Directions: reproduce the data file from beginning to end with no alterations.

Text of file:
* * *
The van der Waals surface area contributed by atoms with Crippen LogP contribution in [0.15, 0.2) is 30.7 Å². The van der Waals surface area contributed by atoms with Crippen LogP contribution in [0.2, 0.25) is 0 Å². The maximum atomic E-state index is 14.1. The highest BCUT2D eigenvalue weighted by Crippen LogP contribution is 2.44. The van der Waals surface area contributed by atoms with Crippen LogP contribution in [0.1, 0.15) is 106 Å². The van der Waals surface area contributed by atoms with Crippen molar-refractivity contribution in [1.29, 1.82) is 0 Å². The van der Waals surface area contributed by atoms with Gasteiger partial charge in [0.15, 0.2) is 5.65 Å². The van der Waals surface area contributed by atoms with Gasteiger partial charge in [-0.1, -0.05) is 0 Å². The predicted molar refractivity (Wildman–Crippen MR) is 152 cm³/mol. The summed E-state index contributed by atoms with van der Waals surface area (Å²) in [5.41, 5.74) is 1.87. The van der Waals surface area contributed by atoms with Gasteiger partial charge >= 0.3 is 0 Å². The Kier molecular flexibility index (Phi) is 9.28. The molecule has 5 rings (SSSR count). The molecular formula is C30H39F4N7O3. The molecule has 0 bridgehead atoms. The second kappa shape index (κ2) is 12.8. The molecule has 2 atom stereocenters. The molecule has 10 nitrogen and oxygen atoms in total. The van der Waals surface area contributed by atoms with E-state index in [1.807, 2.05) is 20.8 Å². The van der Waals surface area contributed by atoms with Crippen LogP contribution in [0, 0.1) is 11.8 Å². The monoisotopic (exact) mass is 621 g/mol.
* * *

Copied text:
The van der Waals surface area contributed by atoms with Crippen LogP contribution in [0.15, 0.2) is 30.7 Å². The van der Waals surface area contributed by atoms with Crippen LogP contribution in [0.2, 0.25) is 0 Å². The maximum atomic E-state index is 14.1. The highest BCUT2D eigenvalue weighted by Crippen LogP contribution is 2.44. The van der Waals surface area contributed by atoms with Crippen LogP contribution in [0.1, 0.15) is 106 Å². The van der Waals surface area contributed by atoms with Crippen molar-refractivity contribution in [1.29, 1.82) is 0 Å². The van der Waals surface area contributed by atoms with Gasteiger partial charge in [0.15, 0.2) is 5.65 Å². The van der Waals surface area contributed by atoms with Gasteiger partial charge in [-0.1, -0.05) is 0 Å². The predicted molar refractivity (Wildman–Crippen MR) is 152 cm³/mol. The summed E-state index contributed by atoms with van der Waals surface area (Å²) in [5.41, 5.74) is 1.87. The van der Waals surface area contributed by atoms with Gasteiger partial charge >= 0.3 is 0 Å². The Kier molecular flexibility index (Phi) is 9.28. The molecule has 5 rings (SSSR count). The molecular formula is C30H39F4N7O3. The molecule has 0 bridgehead atoms. The second kappa shape index (κ2) is 12.8. The molecule has 2 atom stereocenters. The molecule has 10 nitrogen and oxygen atoms in total. The van der Waals surface area contributed by atoms with E-state index in [1.807, 2.05) is 20.8 Å². The van der Waals surface area contributed by atoms with Crippen LogP contribution in [0, 0.1) is 11.8 Å². The monoisotopic (exact) mass is 621 g/mol.